Universal health care is prominent in 32 out of the 33 first-world countries (Regoli, n.d.). Though the United States is one of the wealthiest countries in the world, our “great” nation is divided when it comes to adopting such a policy. The topic of universal health care is so divided in our country that it has become one of the most talked about platforms for presidential candidates; the democratic candidates tend to side more with the implementation of universal health care while the more right-winged conservatives do not believe government should be involved in health care at all. There are several types of universal healthcare systems throughout the world, and some types are more plausible for the United States than others. In my opinion, as well as with the over fifteen other Democratic candidates for the 2020 Presidential Election, universal healthcare is a must; it is just a matter of policymakers actually putting in the effort.
Like all policies, there are pros and cons of universal health care and if implemented, there is always evaluation and room for revision if necessary. Yet, it seems our country’s current leaders will not even consider the pros and cons, but rather only focus on the negatives, convincing our government and our people that it is not doable. Taxing the wealthiest people in our country slightly more is, to some, unthinkable. They argue that people single-handedly earned their money fair-and-square and they should not have to be punished for succeeding in our country. However, someone recently did the math and found that if you made $5000 dollars a day from the time Columbus sailed the ocean blue in the year 1492, you still would not be a billionaire (“If You Made $5,000 a Day”, 2019). Though many of the world’s wealthiest earned their fair-and-square, it was not through their own blood, sweat, and tears; they invested, invented, exported, and eventually delegated, meaning that they themselves did not single-handedly work to make their billions of dollars. A study produced by the New York Times found that the bottom 95% of people in our country make 80% of their income through wages and salary whereas the top 1% of our nation’s wealth make their income through long-term capital gains (Schwartz, 2019). According to Elizabeth Warren’s tax plan, if we charged those who make over $50,000,000 an extra 2%, we would bring in extra $2.6 trillion dollars into our economy in just ten years (Schwartz, 2019). With those extra funding going toward the people in our country, we can potentially minimize the threat of social security running out as well as provide more universal health care for all, while weakening the income inequality in our country.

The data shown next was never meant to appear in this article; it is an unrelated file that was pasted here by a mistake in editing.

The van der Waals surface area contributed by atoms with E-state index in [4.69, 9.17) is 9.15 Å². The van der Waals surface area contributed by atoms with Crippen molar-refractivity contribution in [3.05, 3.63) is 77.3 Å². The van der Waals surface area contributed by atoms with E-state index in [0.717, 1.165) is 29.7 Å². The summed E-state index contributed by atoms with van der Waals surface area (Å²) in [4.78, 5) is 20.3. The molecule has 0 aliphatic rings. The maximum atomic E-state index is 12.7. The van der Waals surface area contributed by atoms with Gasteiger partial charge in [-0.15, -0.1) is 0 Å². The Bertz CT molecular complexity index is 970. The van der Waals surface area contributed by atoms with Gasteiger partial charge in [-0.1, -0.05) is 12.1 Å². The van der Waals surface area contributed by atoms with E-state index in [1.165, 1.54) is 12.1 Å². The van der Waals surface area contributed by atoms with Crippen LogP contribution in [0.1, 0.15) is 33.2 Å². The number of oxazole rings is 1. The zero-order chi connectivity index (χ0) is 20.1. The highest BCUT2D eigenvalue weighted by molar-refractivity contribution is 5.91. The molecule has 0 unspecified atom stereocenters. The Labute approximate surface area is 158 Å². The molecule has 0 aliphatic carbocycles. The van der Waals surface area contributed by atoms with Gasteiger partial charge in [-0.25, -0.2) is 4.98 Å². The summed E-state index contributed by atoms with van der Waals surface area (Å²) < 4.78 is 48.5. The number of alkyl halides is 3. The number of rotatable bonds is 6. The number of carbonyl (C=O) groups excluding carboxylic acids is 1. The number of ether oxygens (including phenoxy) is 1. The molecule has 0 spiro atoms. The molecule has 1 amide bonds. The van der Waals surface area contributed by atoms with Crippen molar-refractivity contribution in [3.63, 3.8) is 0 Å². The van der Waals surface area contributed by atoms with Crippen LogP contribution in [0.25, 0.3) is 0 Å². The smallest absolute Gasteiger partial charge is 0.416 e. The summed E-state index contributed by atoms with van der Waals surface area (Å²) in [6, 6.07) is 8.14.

According to Editor-in-Chief Natalie Regoli at Vittana.org, one of the reasons people are against universal healthcare is that people would be paying for services not relevant to them. Within that argument, people argue that they should not have to pay for medical treatment for people who are unhealthy due to their own lifestyle or for people in general when the taxpayers themselves are perfectly healthy (n.d.). However, what people do not recognize, is that illnesses and emergencies can strike anyone at any time. People can lose their job and be left with no money at the drop of a hat with no warning; people tend to think that the worst will not happen to them and blame others for their misfortune, attributing it to character flaws. Others who oppose the United States adopting universal health care believe that patient care will be less accurate. Wait times to see physicians will rise and doctors will be less accurate due to the high volume of patients they are likely to receive; they may have thorough appointments in order to accommodate the supposed influx of patients. Also, seeing that most doctors are paid more through free-market private insurers, people believe doctors may have less incentive to treat patients with the utmost care if they are not being paid well enough (Regoli, n.d.). Though I agree the wait times may be longer, the argument that doctors would not provide care to the best of their abilities seems far-fetched; if all doctors are mandated to provide the same quality of care to all people, then they are all being held to the same standards across the board, not just giving their best efforts to those whose insurance companies pay them more. Similarly, doctors still have a code of ethics that need to be followed and if they do not uphold those standards, they can lose their license. Social workers also have a code of ethics that they need to follow and if they do not, they can also lose their licenses. Yet, many social workers work for non-profit centers and free clinics and their quality of care for clients does not diminish.